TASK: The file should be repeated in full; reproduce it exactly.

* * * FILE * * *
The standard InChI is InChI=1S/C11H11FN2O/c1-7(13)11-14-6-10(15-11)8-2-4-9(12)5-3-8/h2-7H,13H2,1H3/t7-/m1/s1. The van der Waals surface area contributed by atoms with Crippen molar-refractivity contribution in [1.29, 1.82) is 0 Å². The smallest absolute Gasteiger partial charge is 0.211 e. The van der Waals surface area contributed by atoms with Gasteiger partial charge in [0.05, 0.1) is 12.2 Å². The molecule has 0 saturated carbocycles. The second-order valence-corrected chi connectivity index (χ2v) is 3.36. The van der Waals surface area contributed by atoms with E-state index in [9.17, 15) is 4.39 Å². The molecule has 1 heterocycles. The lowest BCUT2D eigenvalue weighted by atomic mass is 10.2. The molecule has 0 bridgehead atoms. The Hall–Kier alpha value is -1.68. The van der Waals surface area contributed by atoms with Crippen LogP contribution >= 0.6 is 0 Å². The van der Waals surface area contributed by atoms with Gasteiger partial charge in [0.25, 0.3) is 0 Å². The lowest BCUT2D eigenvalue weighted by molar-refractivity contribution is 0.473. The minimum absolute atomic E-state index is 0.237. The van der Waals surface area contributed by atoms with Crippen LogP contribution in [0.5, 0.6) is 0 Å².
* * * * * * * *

The standard InChI is InChI=1S/C11H11FN2O/c1-7(13)11-14-6-10(15-11)8-2-4-9(12)5-3-8/h2-7H,13H2,1H3/t7-/m1/s1. The van der Waals surface area contributed by atoms with Crippen molar-refractivity contribution in [1.29, 1.82) is 0 Å². The smallest absolute Gasteiger partial charge is 0.211 e. The van der Waals surface area contributed by atoms with Gasteiger partial charge in [0.05, 0.1) is 12.2 Å². The molecule has 0 saturated carbocycles. The second-order valence-corrected chi connectivity index (χ2v) is 3.36. The van der Waals surface area contributed by atoms with E-state index in [9.17, 15) is 4.39 Å². The molecule has 1 heterocycles. The lowest BCUT2D eigenvalue weighted by atomic mass is 10.2. The molecule has 0 bridgehead atoms. The Hall–Kier alpha value is -1.68. The van der Waals surface area contributed by atoms with Crippen LogP contribution >= 0.6 is 0 Å². The van der Waals surface area contributed by atoms with Gasteiger partial charge in [0.25, 0.3) is 0 Å². The lowest BCUT2D eigenvalue weighted by molar-refractivity contribution is 0.473. The minimum absolute atomic E-state index is 0.237. The van der Waals surface area contributed by atoms with Crippen LogP contribution in [0.5, 0.6) is 0 Å².